Allen, No. 3-99-9761 (Ill. App. Ct. June 11, 2001) (unpublished). The state appellate court's majority explained that Smithson's identification of Allen was both prompt and strong because she had more than ample opportunity to observe the unmasked perpetrator at close range, and also remembered him as a frequent customer of the store, and furthermore she had opportunities to observe him on two separate occasions in close proximity (as little as one foot) on the evening of the robbery. Id. at 5. The majority added that the surveillance video "tended to corroborate" Smithson's testimony and that Allen's flight and arrest in the State of Georgia some two months after the robbery "tend[ed] to show consciousness of guilt." Id. The state supreme court again denied leave to appeal. People v. Allen, 763 N.E.2d 320 (Ill. 2001). Subsequently, Allen filed a petition for writ of habeas corpus in federal court. The district court concluded that the state appellate court's application of Strickland was not unreasonable, and thus controlling. Allen challenges that conclusion here.
II. We agree that Strickland has reasonably been applied to Allen's claim of ineffective assistance of counsel. A federal court may not grant a habeas corpus petition unless the state court's adjudication of the claim "resulted in a decision that was contrary to, or involved an unreasonable application of clearly established Federal law." 28 U.S.C. § 2254(d)(1). Under the Antiterrorism and Effective Death Penalty Act (AEDPA), ineffective assis-
tance of counsel is a mixed question of law and fact reviewed de novo with a strong presumption that the attorney performed effectively. See United States v. Fudge, 325 F.3d 910, 923 (7th Cir. 2003). The law governing ineffective assistance claims, announced in Strickland, requires that Allen must demonstrate that (1) counsel's performance fell "outside the wide range of professionally competent assistance" and (2) "there is a reasonable probability that, but for counsel's unprofessional errors, the result of the proceeding would have been different." Strickland, 466 U.S. at 690, 694. The bar for establishing that a state court's application of the Strickland standard was "unreasonable" is a high one, and only a clear error in applying Strickland will support a writ of habeas corpus. To demonstrate prejudice under Strickland, the petitioner must establish "that there is a reasonable probability that, but for counsel's unprofessional errors, the result of the proceeding would have been different. A reasonable probability is a probability sufficient to undermine confidence in the outcome." Id. at 694. The state appellate court rejected this claim on the merits, holding that petitioner could not satisfy Strickland's prejudice prong because overwhelming evidence supported his conviction. The petitioner advances three other challenges to the state appellate court's adjudication of his claims. Initially, he argues that the court failed to apply the correct legal standard for prejudice, resulting in a decision contrary to Strickland. Second, he contends that, to the extent the court applied the correct standard for prejudice under Strickland, it was an unreasonable application of the law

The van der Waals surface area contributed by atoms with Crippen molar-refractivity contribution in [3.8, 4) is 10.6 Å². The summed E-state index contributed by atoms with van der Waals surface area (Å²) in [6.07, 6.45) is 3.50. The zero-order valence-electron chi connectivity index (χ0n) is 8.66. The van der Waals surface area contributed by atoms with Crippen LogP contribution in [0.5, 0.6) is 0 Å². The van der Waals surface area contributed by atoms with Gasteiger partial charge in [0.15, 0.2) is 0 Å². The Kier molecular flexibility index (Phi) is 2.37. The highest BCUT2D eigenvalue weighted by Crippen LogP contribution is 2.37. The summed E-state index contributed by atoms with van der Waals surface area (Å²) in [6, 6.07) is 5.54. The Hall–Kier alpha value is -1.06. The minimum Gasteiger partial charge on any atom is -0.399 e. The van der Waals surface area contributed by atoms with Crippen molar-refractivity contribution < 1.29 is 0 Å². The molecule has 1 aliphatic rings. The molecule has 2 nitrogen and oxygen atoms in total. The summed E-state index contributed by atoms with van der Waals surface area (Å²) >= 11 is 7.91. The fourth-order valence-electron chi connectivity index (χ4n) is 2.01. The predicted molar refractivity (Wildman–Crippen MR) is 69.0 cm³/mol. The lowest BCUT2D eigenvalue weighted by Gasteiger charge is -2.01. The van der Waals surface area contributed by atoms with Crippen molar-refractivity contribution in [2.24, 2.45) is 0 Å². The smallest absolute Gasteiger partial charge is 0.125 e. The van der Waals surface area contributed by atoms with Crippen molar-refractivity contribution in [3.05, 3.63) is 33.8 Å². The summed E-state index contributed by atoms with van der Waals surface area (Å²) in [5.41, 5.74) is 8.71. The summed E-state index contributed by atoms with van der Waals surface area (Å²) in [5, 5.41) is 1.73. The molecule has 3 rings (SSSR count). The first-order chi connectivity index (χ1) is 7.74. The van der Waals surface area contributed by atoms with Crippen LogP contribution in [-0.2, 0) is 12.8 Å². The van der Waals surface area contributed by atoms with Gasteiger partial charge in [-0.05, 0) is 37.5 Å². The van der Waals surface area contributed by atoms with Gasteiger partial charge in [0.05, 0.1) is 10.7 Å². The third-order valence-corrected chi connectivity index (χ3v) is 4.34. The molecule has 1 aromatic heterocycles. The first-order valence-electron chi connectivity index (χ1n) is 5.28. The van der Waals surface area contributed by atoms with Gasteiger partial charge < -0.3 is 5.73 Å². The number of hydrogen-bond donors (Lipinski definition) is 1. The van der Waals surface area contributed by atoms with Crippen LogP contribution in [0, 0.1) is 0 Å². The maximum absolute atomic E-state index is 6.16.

to the facts of the case. Finally, he argues that the court did not properly consider his claim that his appellate attorney was ineffective.
A. A decision "contrary to" Strickland's prejudice prong. Allen argues that the state court's decision was "contrary to" the prejudice prong of Strickland because, in assessing whether counsel's performance prejudiced him, the court wrote that counsel's alleged error "did not tip the scales of justice unfairly in favor of the state." Although the court repeatedly referred to Strickland, Allen contends that the state appellate court's use of its "scales of justice" language raised his burden of proof, essentially requiring him to show that it is "more likely than not" that his attorney's deficient performance altered the outcome of the case--a standard the Supreme Court explicitly rejected in Strickland, 466 U.S. at 693. Allen concedes in his reply brief that he waived this argument by failing to raise it in the district court. See Obriecht v. Raemisch, 517 F.3d 489, 493 (7th Cir. 2008). The argument, even if properly raised, is meritless. As relevant here, a state court's decision is "contrary to" federal law if it is "substantially different" from or "opposite to" relevant Supreme Court precedent. Williams v. Taylor, 529 U.S. 362, 405 (2000). No doubt there is a semantic difference between the "tipping the scales of justice" standard and the actual Strickland test. But there is no reason to think that the standard is substantially different
from the Strickland test, nor that it is the equivalent of a "more likely than not" standard. "Tipping the scales of justice unfairly" is a vague metaphor that lacks any obvious connection to any legal standard. The parties have not identified a source for the language, but we note that it is currently used in Illinois cases to describe the showing of prejudice required under the state's "plain error" test. See, e.g., People v. Piatkowski, 870 N.E.2d 403, 411 (Ill. 2007) (allowing review of unpreserved error, regardless of its seriousness, if it is "clear or obvious" and "the evidence is so closely balanced that the error alone threatened to tip the scales of justice against the defendant."). That might suggest that the language is more akin to a "clear probability" standard, but it's impossible to know--not only because the Illinois courts to date have not said so, but because the language had not been used at the time of the state appellate court's decision in 2001. Given this ambiguity, along with the fact that earlier in its opinion the Illinois appellate court cited Strickland, a single reference to "tipping the scales" does not demonstrate that the court applied a standard contrary to clearly established federal law. Rather, "it is more likely that the court stated its conclusion imprecisely than that it applied a different standard." Stanley v. Bartley, 465 F.3d 810, 813 (7th Cir. 2006); see Eckstein v. Kingston, 460 F.3d 844, 850-51 (7th Cir. 2006).